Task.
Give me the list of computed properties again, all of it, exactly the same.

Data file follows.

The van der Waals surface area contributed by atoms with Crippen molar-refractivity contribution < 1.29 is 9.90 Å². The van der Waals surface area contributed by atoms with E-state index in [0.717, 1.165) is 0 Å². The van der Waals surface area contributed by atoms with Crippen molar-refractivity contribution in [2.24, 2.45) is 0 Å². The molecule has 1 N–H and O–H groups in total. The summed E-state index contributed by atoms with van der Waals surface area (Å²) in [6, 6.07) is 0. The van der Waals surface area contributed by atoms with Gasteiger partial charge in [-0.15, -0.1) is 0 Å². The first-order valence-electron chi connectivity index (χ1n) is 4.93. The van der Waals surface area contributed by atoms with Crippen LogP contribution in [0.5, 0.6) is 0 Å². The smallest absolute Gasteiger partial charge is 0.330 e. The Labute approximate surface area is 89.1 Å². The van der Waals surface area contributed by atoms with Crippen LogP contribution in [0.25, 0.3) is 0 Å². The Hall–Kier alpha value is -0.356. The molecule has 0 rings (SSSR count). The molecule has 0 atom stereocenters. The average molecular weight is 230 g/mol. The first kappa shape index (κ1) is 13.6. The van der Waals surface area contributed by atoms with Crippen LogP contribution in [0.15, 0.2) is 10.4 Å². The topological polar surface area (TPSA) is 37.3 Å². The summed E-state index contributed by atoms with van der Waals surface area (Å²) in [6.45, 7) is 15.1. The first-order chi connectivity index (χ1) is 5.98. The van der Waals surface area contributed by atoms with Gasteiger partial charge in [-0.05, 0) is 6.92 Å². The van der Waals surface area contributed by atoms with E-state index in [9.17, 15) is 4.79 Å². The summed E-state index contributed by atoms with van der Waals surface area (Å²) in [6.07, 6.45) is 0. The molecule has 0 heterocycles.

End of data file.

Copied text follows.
The van der Waals surface area contributed by atoms with Crippen molar-refractivity contribution < 1.29 is 9.90 Å². The van der Waals surface area contributed by atoms with E-state index in [0.717, 1.165) is 0 Å². The van der Waals surface area contributed by atoms with Crippen molar-refractivity contribution in [2.24, 2.45) is 0 Å². The molecule has 1 N–H and O–H groups in total. The summed E-state index contributed by atoms with van der Waals surface area (Å²) in [6, 6.07) is 0. The van der Waals surface area contributed by atoms with Gasteiger partial charge in [-0.15, -0.1) is 0 Å². The first-order valence-electron chi connectivity index (χ1n) is 4.93. The van der Waals surface area contributed by atoms with Crippen LogP contribution in [0.5, 0.6) is 0 Å². The smallest absolute Gasteiger partial charge is 0.330 e. The Labute approximate surface area is 89.1 Å². The van der Waals surface area contributed by atoms with Crippen LogP contribution in [0.25, 0.3) is 0 Å². The Hall–Kier alpha value is -0.356. The molecule has 0 rings (SSSR count). The molecule has 0 atom stereocenters. The average molecular weight is 230 g/mol. The first kappa shape index (κ1) is 13.6. The van der Waals surface area contributed by atoms with Crippen LogP contribution in [0.15, 0.2) is 10.4 Å². The topological polar surface area (TPSA) is 37.3 Å². The summed E-state index contributed by atoms with van der Waals surface area (Å²) in [6.45, 7) is 15.1. The first-order chi connectivity index (χ1) is 5.98. The van der Waals surface area contributed by atoms with Gasteiger partial charge in [-0.05, 0) is 6.92 Å². The van der Waals surface area contributed by atoms with E-state index in [9.17, 15) is 4.79 Å². The summed E-state index contributed by atoms with van der Waals surface area (Å²) in [6.07, 6.45) is 0. The molecule has 0 heterocycles.